Purchasing Power: Does Control of the Purse Buy Security?
As noted in our recent post, IT executives and iWorkers give remarkably different answers about the extent of smart mobile device usage within the enterprise.
A variety of factors might contribute to that particular crevice in the “Consumerization Gap,” but here’s one we think is a prime reason: outmoded governance policies, particularly in equipment purchasing.
The vast majority of the IT decision makers we surveyed in our 2011 study — 87 percent, in fact — say that they follow the “tried and true” model of purchasing a standard set of mobile devices for employees and paying usage charges.
However, more than half of iWorkers say they have purchased their own consumer devices without any employer reimbursement and are using them for work.
Clearly, IT is earnestly trying to enforce policies that workers are ignoring in droves so they can obtain the tools they believe enable them to be most productive. Management is falling short in recognizing the extent of real consumerization and creating policies to help the business capitalize on the trend’s potential.
This myopia seems to extend to collateral policy areas as well — especially security. Eighty-three percent of IT respondents see security concerns as the greatest barrier to enabling employees to use their own devices for work.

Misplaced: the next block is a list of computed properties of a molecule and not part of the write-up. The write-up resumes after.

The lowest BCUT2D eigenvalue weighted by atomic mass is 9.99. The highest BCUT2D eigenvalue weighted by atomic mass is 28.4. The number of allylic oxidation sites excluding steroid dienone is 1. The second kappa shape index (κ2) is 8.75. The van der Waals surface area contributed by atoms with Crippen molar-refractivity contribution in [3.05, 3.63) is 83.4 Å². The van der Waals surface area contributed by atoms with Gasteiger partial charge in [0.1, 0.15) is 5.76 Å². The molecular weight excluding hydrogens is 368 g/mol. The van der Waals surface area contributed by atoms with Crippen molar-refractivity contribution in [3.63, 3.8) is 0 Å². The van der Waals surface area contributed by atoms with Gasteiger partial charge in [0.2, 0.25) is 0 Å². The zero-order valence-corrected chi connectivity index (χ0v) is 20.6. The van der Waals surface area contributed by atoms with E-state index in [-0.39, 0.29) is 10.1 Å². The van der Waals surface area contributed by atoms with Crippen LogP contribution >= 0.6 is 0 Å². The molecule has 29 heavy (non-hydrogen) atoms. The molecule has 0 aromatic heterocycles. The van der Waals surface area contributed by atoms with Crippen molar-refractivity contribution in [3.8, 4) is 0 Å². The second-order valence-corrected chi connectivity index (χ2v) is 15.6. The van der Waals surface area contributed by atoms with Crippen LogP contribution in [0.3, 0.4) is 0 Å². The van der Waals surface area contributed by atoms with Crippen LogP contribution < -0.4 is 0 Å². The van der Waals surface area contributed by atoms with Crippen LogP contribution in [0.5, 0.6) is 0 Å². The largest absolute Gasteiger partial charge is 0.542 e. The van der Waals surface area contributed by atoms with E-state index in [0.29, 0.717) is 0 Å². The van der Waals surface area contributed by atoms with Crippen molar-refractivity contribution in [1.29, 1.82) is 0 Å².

Yet this year’s research shows that those decision makers haven’t established cohesive security policies for use of consumer technology. In fact, they’ve regressed since last year in many key areas.
That lack of coherent security policies might be partly due to IT’s underestimating the extent to which employees are already flooding the workplace with self-purchased devices. You can’t secure and manage what you don’t know about.
We’ll discuss what IT is — and isn’t — doing to address security concerns and challenges in an upcoming post. But one thing is clear: The perceived threat is likely snowballing as more unaccounted-for devices enter the workplace while IT focuses on executing outmoded policies designed to subsidize and control consumer technology. Ultimately, that’s not a winning or even a cost-efficient strategy.
As always, we welcome your thoughts on this topic in the comments section below.